Losos, J. B., and K. de Queiroz. 1997. Evolutionary consequences of ecological release in Caribbean Anolis lizards. Biological Journal of the Linnean Society 61:459-483.

Losos, J. B., K. I. Warheit, and T. W. Schoener. 1997. Adaptive differentiation following experimental island colonization in Anolis lizards. Nature 387:70-73.

McLaughlin, J. F., and J. Roughgarden. 1989. Avian predation on Anolis lizards in the northeastern Caribbean: an inter-island contrast. Ecology 70:617-628.

Newtek. 2001. Lightwave v. 6.5. San Antonio, Texas.

Poe, S. 1998. Skull characters and the cladistic relationships of the Hispaniolan dwarf twig Anolis. Herpetological Monographs 122:192-236.

Poinar, G. O., Jr. 1991. Hymenaea protera sp.n. (Leguminosae, Caesalpinioideae) from Dominican amber has African affinities. Experientia 47:1075-82.

Poinar, G. O., Jr. 1992. Life in Amber. Stanford University Press, Stanford, California.

Rieppel, O. 1980. Green anole in Dominican amber. Nature 286:486-487.

Roughgarden, L. 1995. Anolis Lizards of the Caribbean: Ecology, Evolution, and Plate Tectonics. Oxford University Press.

Rowe, T. 1996. Coevolution of the mammalian middle ear and neocortex. Science 273:651-654.

Scion. 1998. Scion Image, ver. Beta 3b 7-23-98. Based on NIH image for Macintosh by Wayne Rasband, National Institute of Health, U.S.A. Modified by Scion Corp., Frederick, Maryland.

Stimie, M. 1966. The cranial anatomy of the iguanid Anolis carolinensis (Cuvier). Annals of the University of Stellenbosch 41:243-268.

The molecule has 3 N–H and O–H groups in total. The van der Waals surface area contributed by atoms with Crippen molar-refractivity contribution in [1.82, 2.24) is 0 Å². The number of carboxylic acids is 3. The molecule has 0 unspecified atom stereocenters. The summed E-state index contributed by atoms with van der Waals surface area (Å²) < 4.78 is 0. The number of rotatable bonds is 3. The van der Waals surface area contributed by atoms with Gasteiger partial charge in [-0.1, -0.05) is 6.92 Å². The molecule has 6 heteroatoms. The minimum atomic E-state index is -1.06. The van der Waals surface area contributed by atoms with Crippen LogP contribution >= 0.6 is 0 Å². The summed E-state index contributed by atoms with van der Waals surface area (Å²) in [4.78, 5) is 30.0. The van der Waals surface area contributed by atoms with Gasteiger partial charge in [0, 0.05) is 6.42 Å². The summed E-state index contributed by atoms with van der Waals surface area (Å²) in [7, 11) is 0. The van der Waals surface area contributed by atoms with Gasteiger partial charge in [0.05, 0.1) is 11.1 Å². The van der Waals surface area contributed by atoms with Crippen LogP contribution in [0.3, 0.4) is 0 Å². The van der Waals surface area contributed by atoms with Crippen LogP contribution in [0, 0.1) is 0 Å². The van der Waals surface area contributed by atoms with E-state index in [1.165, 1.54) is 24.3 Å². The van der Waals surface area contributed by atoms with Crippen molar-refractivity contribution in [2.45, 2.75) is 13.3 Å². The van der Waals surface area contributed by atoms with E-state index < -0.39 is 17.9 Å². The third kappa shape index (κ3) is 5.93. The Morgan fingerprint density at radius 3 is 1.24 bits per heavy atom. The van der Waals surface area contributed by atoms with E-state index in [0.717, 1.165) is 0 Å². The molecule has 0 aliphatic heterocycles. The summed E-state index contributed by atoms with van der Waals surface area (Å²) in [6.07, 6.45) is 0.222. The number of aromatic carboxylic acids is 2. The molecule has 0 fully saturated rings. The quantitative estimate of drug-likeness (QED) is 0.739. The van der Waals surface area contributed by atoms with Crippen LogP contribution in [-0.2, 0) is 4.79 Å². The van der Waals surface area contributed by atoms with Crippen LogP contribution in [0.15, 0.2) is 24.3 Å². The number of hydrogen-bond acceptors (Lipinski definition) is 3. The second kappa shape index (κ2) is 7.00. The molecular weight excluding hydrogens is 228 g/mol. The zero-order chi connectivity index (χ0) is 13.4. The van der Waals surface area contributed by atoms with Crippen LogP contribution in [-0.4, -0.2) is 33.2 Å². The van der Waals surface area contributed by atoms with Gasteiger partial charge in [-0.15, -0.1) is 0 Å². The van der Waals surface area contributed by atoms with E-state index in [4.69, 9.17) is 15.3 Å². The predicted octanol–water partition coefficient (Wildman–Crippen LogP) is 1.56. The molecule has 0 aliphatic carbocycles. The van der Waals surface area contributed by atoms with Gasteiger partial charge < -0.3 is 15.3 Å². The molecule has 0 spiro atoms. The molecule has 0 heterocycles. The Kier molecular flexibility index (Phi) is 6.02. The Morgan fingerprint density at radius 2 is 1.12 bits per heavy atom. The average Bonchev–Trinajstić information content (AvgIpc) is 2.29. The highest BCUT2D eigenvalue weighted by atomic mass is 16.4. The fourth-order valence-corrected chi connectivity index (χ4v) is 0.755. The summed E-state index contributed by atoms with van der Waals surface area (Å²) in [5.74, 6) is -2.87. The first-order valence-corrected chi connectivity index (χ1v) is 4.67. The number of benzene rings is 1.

Thomson, K. S. 1997. Natural selection and evolution's smoking gun. American Scientist 85:516-518.

Vaytek. 2000. Voxblast v. 3.0. Vaytek, Inc. Fairfield, Iowa.

Williams, E. E. 1972. The origin of faunas. Evolution of lizard congeners in a complex island fauna: a trial analysis. Evolutionary Biology 6:47-89.

Williams, E. E. 1976. West Indian anoles: A taxonomic and evolutionary summary 1. Introduction and a species list. Breviora 440:21 pp.

Williams, E. E. 1965. The species of Hispaniolan green anoles (Sauria, Iguanidae). Breviora 227:16 pp.

Williams, E. E. 1983. Ecomorphs, faunas, island size, and diverse end points in island radiations of Anolis, pp. 326-370. In R.B. Huey, E.R. Pianka, and T.W. Schoener (eds.), Lizard Ecology, Studies of a Model Organism. Harvard University Press.

Williams, E. E., H. Rand, A. S. Rand, and R. J. O'Hara. 1995. A computer approach to the comparison and identification of species in difficult taxonomic groups. Breviora 502:47 pp.

Links

more imagery of this specimen from the Institute for the Study of Earth and Man (Southern Methodist University)

Literature
& Links

None available.

Additional
Imagery

To cite this page: Dr. Mike Polcyn, J. V. Rogers II, Y. Kobayashi, and L. L. Jacobs, 2005, "Anolis sp." (On-line), Digital Morphology. Accessed October 25, 2014 at http://digimorph.org/specimens/Anolis_sp/.

©2002 - UTCT/DigiMorph Funding by NSF
Hits=14936. Comments to info@digimorph.org